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Calling Bullshit on Networking

August 1, 2018


Interesting Thought: Calling Bullshit on Networking


I can't stand books and seminars about how to be good at networking. If your goal is to be good at networking, I don't want you in my network. Sorry. I'm just not into networking. 


Having a network is important. It's just that the best way to develop a meaningful network has nothing to do with "networking." It's about doing good work, having the courage to put it out there, and engaging with people on topics you care about—not as a means to an end but as an end in itself. 


Unless your scheduling a doctor's appointment or a session with a therapist or coach, don't meet people with a goal of having them help you. Meet people because you're excited to interact with them and learn from them. It's super easy to tell whether someone wants the former or latter.


Also: if you're an introvert and reading this makes you nervous, don't sweat it. Put yourself out there and make yourself uncomfortable and all that, sure. But be true to yourself. What's the point of having a big network if you're miserable all the time? None. Think minimum effective dose. Close family and friends plus a bunch of books goes a long way. 


Networking has become an entire industry because, like so many other industries, it's built on making people feel like they need something and and then selling them a superficial way to have it, or at least think they have it. 


Not everyone needs a big network. Not everyone wants a big network. And for those who would benefit from a big network, the best way to get one is not to focus on networking. It's to focus on doing good work and being real.


Coaching Corner: Is Scrolling More Important than Everything Else?


As I sit here, 30,000 feet above the earth, I’ve written 10 pages; sketched out training plans for two athletes; and read a couple chapters of the book In Search of Wisdom. Generally, it's the most productive I've been in weeks.


My phone sits in my pocket, a useless brick thanks to no service or wifi. My computer, though active and inviting, also faces the wifi-less problem. I’m sandwiched between two individuals in the middle seat of the row. I periodically have water and a snack delivered to my seat. I have a defined amount of time in which to work: 3 hours and 5 minutes, after which I will be free.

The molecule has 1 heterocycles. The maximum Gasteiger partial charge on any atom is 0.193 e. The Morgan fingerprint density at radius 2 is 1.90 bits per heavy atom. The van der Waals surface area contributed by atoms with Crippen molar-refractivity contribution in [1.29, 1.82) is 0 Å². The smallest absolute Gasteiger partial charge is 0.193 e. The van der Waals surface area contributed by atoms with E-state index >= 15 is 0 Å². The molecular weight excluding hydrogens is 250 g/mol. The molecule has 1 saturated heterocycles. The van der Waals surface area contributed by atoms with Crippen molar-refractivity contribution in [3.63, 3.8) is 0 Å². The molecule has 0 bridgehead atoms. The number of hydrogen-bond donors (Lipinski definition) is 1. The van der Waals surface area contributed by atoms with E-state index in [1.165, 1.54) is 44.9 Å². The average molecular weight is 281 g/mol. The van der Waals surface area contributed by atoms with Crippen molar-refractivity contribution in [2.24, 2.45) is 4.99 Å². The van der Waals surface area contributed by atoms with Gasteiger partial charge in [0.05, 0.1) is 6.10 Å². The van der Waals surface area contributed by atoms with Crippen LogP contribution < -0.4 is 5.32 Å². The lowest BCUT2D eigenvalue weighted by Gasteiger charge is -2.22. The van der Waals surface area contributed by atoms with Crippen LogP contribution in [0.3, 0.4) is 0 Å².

An airplane is the optimal working environment.


Whenever I work in my office or a coffee shop, even if I put my phone away or keep it in my pocket, the temptation and pull is there. I can feel the urge to reach into my backpack and pull out my phone; mindlessly scrolling through emails or social media. As I work, a part of mind-brain is occupied by this urge. My brain keeps track of my phone thanks to the fact that I’ve assigned it such importance and value over the years. Like a new mom, whose attention is always partially directed to their child, my phone owns part of my mind. When I’m on a plane, however, the urge is practically non-existent. My mind knows that there is no point. Scrolling provides zero rewards. My attention rests squarely on whatever it is I’m doing.


Should I spend my life trying to mimic the environment of a plane, walling myself off in a connectivity free prison? Or, do I figure out how to deal with the compulsions?


Our phones or whatever else ‘distracts’ us have gained so much power because we have instructed our brains to pay attention to them. Every time we pick up our phone and scroll mindlessly at the dinner table instead of talking with our family or friends, we are sending a value message to our brains. Scrolling is more important than interacting.


While I may never be able to mimic airplane working conditions in the rest of life, what I can do is control the messages I’m sending to my brain on what’s important. Over time it will learn and rewire. And maybe, just maybe, that space that is devoted to my phone in my mind will slowly shrink to a lesser, more appropriate, level of importance; not that of a baby I must care for, but that of a useful tool, like a knife or fork. Something I pick up for a specific task.


Whether it is in productivity or in simply living life, my goal shouldn't be to wall myself off in a distraction-free zone, like the plane. That's a band-aid for the greater issue: To what is it that I'm assigning value and importance. Because whatever it is, that's where my mind will go.


Book of the Month:

New segment! We'll be sharing a book or two every month that we think will benefit the Peak Performance community. We'll also share key quotes from the book(s), welcome your dialogue, and devote the last newsletter of each month to a discussion on the book(s).

This month we will explore the theme of community and belonging, something we believe is a first principle for wellbeing and performance.

The books are:

Tribe by Sebastian Junger and Braving the Wilderness by Brene Brown.

"To seek out moments of collective joy and to show up for moments of collective pain, we have to be brave. We have to show up and put ourselves out there. This means we have to be vulnerable. Courage requires vulnerability."


If you like this newsletter and want to learn more and support our work, please share it with your friends and consider buying our book, Peak Performance: Elevate Your Game, Avoid Burnout, and Thrive with the New Science of Success. You can get a copy from AmazonBarnes and Noble, or your neighborhood bookstore.


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